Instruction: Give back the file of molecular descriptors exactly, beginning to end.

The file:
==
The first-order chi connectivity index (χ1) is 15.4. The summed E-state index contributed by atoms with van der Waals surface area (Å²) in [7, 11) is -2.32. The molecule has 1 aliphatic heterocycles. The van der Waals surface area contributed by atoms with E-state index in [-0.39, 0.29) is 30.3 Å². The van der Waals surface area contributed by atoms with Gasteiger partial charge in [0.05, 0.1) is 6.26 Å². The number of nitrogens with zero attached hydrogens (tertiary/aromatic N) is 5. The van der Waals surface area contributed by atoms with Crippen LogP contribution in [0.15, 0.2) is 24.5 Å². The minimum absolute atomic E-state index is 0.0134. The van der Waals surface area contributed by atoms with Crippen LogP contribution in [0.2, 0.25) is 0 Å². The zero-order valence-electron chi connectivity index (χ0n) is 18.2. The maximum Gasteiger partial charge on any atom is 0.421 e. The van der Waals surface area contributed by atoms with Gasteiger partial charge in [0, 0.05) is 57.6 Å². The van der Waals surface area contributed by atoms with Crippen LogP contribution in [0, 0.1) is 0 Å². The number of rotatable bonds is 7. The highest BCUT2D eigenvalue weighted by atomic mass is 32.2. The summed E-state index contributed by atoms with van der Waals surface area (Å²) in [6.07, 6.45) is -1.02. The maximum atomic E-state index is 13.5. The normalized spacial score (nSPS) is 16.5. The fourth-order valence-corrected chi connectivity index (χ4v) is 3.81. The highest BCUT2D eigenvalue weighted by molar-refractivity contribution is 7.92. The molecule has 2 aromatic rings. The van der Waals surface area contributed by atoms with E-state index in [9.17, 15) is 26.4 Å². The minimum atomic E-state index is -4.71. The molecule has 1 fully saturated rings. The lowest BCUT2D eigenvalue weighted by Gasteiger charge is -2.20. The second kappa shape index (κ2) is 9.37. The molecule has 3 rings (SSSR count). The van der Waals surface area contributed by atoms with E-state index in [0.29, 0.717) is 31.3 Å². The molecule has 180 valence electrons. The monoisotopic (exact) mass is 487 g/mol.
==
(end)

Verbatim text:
The first-order chi connectivity index (χ1) is 15.4. The summed E-state index contributed by atoms with van der Waals surface area (Å²) in [7, 11) is -2.32. The molecule has 1 aliphatic heterocycles. The van der Waals surface area contributed by atoms with E-state index in [-0.39, 0.29) is 30.3 Å². The van der Waals surface area contributed by atoms with Gasteiger partial charge in [0.05, 0.1) is 6.26 Å². The number of nitrogens with zero attached hydrogens (tertiary/aromatic N) is 5. The van der Waals surface area contributed by atoms with Crippen LogP contribution in [0.15, 0.2) is 24.5 Å². The minimum absolute atomic E-state index is 0.0134. The van der Waals surface area contributed by atoms with Crippen LogP contribution in [0.2, 0.25) is 0 Å². The zero-order valence-electron chi connectivity index (χ0n) is 18.2. The maximum Gasteiger partial charge on any atom is 0.421 e. The van der Waals surface area contributed by atoms with Gasteiger partial charge in [0, 0.05) is 57.6 Å². The van der Waals surface area contributed by atoms with Crippen LogP contribution in [0, 0.1) is 0 Å². The number of rotatable bonds is 7. The highest BCUT2D eigenvalue weighted by atomic mass is 32.2. The summed E-state index contributed by atoms with van der Waals surface area (Å²) in [6.07, 6.45) is -1.02. The maximum atomic E-state index is 13.5. The normalized spacial score (nSPS) is 16.5. The fourth-order valence-corrected chi connectivity index (χ4v) is 3.81. The highest BCUT2D eigenvalue weighted by molar-refractivity contribution is 7.92. The molecule has 2 aromatic rings. The van der Waals surface area contributed by atoms with E-state index in [9.17, 15) is 26.4 Å². The minimum atomic E-state index is -4.71. The molecule has 1 fully saturated rings. The lowest BCUT2D eigenvalue weighted by Gasteiger charge is -2.20. The second kappa shape index (κ2) is 9.37. The molecule has 3 rings (SSSR count). The van der Waals surface area contributed by atoms with E-state index in [0.29, 0.717) is 31.3 Å². The molecule has 180 valence electrons. The monoisotopic (exact) mass is 487 g/mol.